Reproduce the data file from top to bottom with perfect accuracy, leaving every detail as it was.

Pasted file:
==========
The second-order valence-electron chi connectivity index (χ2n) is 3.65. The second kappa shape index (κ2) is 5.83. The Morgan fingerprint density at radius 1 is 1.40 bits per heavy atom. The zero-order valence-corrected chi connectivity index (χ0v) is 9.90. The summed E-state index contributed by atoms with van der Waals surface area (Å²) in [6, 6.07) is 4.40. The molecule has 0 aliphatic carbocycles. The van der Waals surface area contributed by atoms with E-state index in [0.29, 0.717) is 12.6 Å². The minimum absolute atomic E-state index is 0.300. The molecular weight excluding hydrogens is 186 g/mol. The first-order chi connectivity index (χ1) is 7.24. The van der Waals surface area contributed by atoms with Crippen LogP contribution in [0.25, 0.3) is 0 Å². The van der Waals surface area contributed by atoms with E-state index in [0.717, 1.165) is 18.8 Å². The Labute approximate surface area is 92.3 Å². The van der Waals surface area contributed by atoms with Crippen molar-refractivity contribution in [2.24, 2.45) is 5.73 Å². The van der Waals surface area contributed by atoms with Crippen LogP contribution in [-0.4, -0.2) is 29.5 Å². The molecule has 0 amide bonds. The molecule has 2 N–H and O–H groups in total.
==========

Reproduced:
The second-order valence-electron chi connectivity index (χ2n) is 3.65. The second kappa shape index (κ2) is 5.83. The Morgan fingerprint density at radius 1 is 1.40 bits per heavy atom. The zero-order valence-corrected chi connectivity index (χ0v) is 9.90. The summed E-state index contributed by atoms with van der Waals surface area (Å²) in [6, 6.07) is 4.40. The molecule has 0 aliphatic carbocycles. The van der Waals surface area contributed by atoms with E-state index in [0.29, 0.717) is 12.6 Å². The minimum absolute atomic E-state index is 0.300. The molecular weight excluding hydrogens is 186 g/mol. The first-order chi connectivity index (χ1) is 7.24. The van der Waals surface area contributed by atoms with Crippen LogP contribution in [0.25, 0.3) is 0 Å². The van der Waals surface area contributed by atoms with E-state index in [0.717, 1.165) is 18.8 Å². The Labute approximate surface area is 92.3 Å². The van der Waals surface area contributed by atoms with Crippen molar-refractivity contribution in [2.24, 2.45) is 5.73 Å². The van der Waals surface area contributed by atoms with Crippen LogP contribution in [-0.4, -0.2) is 29.5 Å². The molecule has 0 amide bonds. The molecule has 2 N–H and O–H groups in total.